One afternoon in December, a group of library staff ventured out into deepest darkest Bloomsbury on a trip to the Egypt Exploration Society.
Upon arrival, we were ushered into a room full of boxes of letters and paintings and books on display. Dr. Carl Graves gave an illuminating talk on the history of the society, from its founding by the intrepid Amelia Edwards through to today, using examples from the archives to highlight achievements and bring to attention to various daring deeds of members of the society, particularly during the course of the 20th century. In doing so, he demonstrated how the archive materials could bring the society’s history to life whilst also making a serious point about how the role of the archive is to preserve a record of what once was.
Before this talk, I was unsure as to whether the heyday of Egyptology had been and gone. As it happens, that is not the case! Again, using material from the collections, Carl gave examples that illustrated how few sites had actually been excavated and documented- he put the figure of sites waiting to be discovered as high as 65%. When discussing the vast collections of papyri that had been preserved, he claimed that 90% of all known papyri have yet to be translated. Whilst he didn’t go into the reasons for this, he did then use one recently translated example- a 1,900 year old cure for a hangover, as it happened- to illustrate the interdisciplinary nature of the material in the archives. Not only could it be of interest to Egyptology students, but to students studying, say, the history of medicine.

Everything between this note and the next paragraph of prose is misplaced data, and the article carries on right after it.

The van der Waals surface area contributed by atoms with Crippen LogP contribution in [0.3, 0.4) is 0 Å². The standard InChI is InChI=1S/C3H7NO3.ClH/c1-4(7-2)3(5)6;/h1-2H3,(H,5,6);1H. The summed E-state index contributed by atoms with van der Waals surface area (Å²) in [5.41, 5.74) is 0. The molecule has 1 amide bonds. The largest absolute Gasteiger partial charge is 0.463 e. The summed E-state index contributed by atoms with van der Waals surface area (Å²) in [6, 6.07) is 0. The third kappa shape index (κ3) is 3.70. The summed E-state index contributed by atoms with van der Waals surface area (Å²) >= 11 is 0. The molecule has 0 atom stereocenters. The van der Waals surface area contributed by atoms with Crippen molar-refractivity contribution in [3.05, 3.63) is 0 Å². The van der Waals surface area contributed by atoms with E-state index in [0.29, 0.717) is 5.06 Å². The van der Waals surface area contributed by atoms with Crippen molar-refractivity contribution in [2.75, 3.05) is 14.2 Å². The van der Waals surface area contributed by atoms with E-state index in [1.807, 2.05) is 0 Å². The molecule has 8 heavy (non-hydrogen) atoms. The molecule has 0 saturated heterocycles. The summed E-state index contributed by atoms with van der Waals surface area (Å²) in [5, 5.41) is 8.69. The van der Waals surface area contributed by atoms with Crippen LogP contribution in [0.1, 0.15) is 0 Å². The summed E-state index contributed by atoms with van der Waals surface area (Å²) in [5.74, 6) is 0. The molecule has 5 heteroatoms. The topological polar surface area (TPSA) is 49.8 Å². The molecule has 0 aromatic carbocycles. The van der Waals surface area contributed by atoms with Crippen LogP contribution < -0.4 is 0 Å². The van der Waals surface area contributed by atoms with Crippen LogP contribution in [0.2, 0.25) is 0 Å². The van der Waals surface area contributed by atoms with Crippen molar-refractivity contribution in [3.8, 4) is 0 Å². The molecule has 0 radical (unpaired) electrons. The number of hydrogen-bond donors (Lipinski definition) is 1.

Dr. Brigitte Balanda then took over to discuss her ongoing project of scanning, transcribing and cataloguing all correspondence of the society members from its founding in 1882 through to the 1920s. She illustrated the challenges of her job with close ups of the various styles of handwriting she had come across during the course of her project.
However, despite the challenges, it has been extremely rewarding work. Thanks to her efforts, what has been transcribed and catalogued is now discoverable in their catalogue. The work has also had the added benefit of bringing all their existing collections under a single numbering system. It is now also possible to browse the content of the folders Brigitte has worked on. If you would like to follow her progress on Twitter, and possibly help out with the more challenging examples, you may do so.
Finally, we had a brief tour around the library itself. It is situated in what used to be the house of the egyptologist Professor Ricardo Caminos. He bought the house next door to the society with the intention of letting them use it as a library after his death. Professor Caminos himself helped design the bookshelves, in order that they would accommodate books and his secret stash of whisky bottles which would line the shelves behind the books.
Upstairs, we were shown the storage space, where all the precious letters, manuscripts and maps of digs were kept. It was here that Carl mentioned that the Egypt Exploration Society will be moving in the near future. Although they fully intend to be a tube ride away from Central London, they will miss the place.
As my first visit to an actual archive, I learnt a great deal about the mission of such an archive. Our hosts, Carl and Brigitte, were most informative and were engaging and generally splendid throughout the course of our visit. Should anyone who didn’t get to go be interested in visiting at all, they said that their door was always open for visitors.
Photo of more replica vases in the Society. Fun fact: the ovals you see on the side were used to contain the name of the ruler, as the circle was believed to have protected their name from harm. These ovals are called cartouches. They were named so when Napoleon’s army invaded Egypt 200 years ago. When his men saw the monuments with these ovals, they thought they looked like the bullet cartridges, or cartouches, as they are known in French, that they used to load their guns.